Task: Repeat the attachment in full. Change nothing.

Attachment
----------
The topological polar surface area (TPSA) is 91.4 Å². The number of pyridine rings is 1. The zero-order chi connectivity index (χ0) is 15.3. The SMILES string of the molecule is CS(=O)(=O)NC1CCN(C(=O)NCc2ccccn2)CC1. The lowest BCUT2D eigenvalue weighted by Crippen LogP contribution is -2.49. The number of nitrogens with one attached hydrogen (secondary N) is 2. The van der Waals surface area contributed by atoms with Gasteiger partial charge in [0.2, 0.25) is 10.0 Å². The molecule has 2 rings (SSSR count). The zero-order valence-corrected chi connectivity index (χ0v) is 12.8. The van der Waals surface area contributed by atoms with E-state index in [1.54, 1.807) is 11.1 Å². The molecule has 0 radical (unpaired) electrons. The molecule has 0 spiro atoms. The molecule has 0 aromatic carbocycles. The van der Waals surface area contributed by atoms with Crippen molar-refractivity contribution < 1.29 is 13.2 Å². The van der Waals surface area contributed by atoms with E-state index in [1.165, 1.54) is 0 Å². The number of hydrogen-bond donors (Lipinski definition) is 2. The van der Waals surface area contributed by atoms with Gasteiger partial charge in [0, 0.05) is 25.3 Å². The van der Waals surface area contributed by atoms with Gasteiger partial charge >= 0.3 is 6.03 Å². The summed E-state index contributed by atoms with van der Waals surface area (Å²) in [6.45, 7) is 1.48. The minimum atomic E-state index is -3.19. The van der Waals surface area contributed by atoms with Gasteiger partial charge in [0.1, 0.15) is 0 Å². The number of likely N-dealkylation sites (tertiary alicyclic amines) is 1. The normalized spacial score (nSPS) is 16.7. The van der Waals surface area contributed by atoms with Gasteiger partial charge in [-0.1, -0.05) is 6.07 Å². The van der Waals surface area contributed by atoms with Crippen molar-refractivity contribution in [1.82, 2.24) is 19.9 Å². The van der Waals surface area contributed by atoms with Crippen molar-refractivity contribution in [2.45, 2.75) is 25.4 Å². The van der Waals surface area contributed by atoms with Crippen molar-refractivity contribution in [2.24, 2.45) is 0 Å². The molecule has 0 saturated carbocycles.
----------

The topological polar surface area (TPSA) is 91.4 Å². The number of pyridine rings is 1. The zero-order chi connectivity index (χ0) is 15.3. The SMILES string of the molecule is CS(=O)(=O)NC1CCN(C(=O)NCc2ccccn2)CC1. The lowest BCUT2D eigenvalue weighted by Crippen LogP contribution is -2.49. The number of nitrogens with one attached hydrogen (secondary N) is 2. The van der Waals surface area contributed by atoms with Gasteiger partial charge in [0.2, 0.25) is 10.0 Å². The molecule has 2 rings (SSSR count). The zero-order valence-corrected chi connectivity index (χ0v) is 12.8. The van der Waals surface area contributed by atoms with E-state index in [1.54, 1.807) is 11.1 Å². The molecule has 0 radical (unpaired) electrons. The molecule has 0 spiro atoms. The molecule has 0 aromatic carbocycles. The van der Waals surface area contributed by atoms with Crippen molar-refractivity contribution < 1.29 is 13.2 Å². The van der Waals surface area contributed by atoms with E-state index in [1.165, 1.54) is 0 Å². The number of hydrogen-bond donors (Lipinski definition) is 2. The van der Waals surface area contributed by atoms with Gasteiger partial charge in [0, 0.05) is 25.3 Å². The van der Waals surface area contributed by atoms with Gasteiger partial charge >= 0.3 is 6.03 Å². The summed E-state index contributed by atoms with van der Waals surface area (Å²) in [6.45, 7) is 1.48. The minimum atomic E-state index is -3.19. The van der Waals surface area contributed by atoms with Gasteiger partial charge in [0.1, 0.15) is 0 Å². The number of likely N-dealkylation sites (tertiary alicyclic amines) is 1. The normalized spacial score (nSPS) is 16.7. The van der Waals surface area contributed by atoms with Gasteiger partial charge in [-0.1, -0.05) is 6.07 Å². The van der Waals surface area contributed by atoms with Crippen molar-refractivity contribution in [1.82, 2.24) is 19.9 Å². The van der Waals surface area contributed by atoms with Crippen molar-refractivity contribution in [2.45, 2.75) is 25.4 Å². The van der Waals surface area contributed by atoms with Crippen molar-refractivity contribution in [2.24, 2.45) is 0 Å². The molecule has 0 saturated carbocycles.